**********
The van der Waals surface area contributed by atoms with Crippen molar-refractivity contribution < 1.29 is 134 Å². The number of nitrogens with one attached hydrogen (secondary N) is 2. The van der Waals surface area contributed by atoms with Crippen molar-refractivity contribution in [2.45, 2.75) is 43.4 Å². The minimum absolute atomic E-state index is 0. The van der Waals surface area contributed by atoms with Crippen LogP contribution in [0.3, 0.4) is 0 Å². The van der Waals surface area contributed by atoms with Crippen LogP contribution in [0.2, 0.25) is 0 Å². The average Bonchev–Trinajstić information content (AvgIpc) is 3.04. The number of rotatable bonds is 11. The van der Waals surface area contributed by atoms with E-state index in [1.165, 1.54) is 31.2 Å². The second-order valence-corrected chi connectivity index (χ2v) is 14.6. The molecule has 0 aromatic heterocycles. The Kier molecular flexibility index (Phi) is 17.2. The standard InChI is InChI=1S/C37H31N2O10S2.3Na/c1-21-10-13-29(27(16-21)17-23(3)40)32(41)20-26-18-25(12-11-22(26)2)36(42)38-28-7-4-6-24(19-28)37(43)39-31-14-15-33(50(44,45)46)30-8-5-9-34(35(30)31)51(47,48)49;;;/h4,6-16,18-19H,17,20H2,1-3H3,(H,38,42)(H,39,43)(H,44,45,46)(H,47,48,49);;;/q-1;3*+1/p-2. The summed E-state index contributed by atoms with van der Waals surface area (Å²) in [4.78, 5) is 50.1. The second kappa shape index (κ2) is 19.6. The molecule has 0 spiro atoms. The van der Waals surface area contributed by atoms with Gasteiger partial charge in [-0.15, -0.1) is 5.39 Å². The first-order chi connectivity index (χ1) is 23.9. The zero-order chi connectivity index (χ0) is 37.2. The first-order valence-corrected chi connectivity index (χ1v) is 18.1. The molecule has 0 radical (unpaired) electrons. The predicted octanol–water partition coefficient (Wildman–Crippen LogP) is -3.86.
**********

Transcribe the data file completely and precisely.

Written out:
The van der Waals surface area contributed by atoms with Crippen molar-refractivity contribution < 1.29 is 134 Å². The number of nitrogens with one attached hydrogen (secondary N) is 2. The van der Waals surface area contributed by atoms with Crippen molar-refractivity contribution in [2.45, 2.75) is 43.4 Å². The minimum absolute atomic E-state index is 0. The van der Waals surface area contributed by atoms with Crippen LogP contribution in [0.3, 0.4) is 0 Å². The van der Waals surface area contributed by atoms with Crippen LogP contribution in [0.2, 0.25) is 0 Å². The average Bonchev–Trinajstić information content (AvgIpc) is 3.04. The number of rotatable bonds is 11. The van der Waals surface area contributed by atoms with E-state index in [1.165, 1.54) is 31.2 Å². The second-order valence-corrected chi connectivity index (χ2v) is 14.6. The molecule has 0 aromatic heterocycles. The Kier molecular flexibility index (Phi) is 17.2. The standard InChI is InChI=1S/C37H31N2O10S2.3Na/c1-21-10-13-29(27(16-21)17-23(3)40)32(41)20-26-18-25(12-11-22(26)2)36(42)38-28-7-4-6-24(19-28)37(43)39-31-14-15-33(50(44,45)46)30-8-5-9-34(35(30)31)51(47,48)49;;;/h4,6-16,18-19H,17,20H2,1-3H3,(H,38,42)(H,39,43)(H,44,45,46)(H,47,48,49);;;/q-1;3*+1/p-2. The summed E-state index contributed by atoms with van der Waals surface area (Å²) in [4.78, 5) is 50.1. The second kappa shape index (κ2) is 19.6. The molecule has 0 spiro atoms. The van der Waals surface area contributed by atoms with Gasteiger partial charge in [-0.15, -0.1) is 5.39 Å². The first-order chi connectivity index (χ1) is 23.9. The zero-order chi connectivity index (χ0) is 37.2. The first-order valence-corrected chi connectivity index (χ1v) is 18.1. The molecule has 0 radical (unpaired) electrons. The predicted octanol–water partition coefficient (Wildman–Crippen LogP) is -3.86.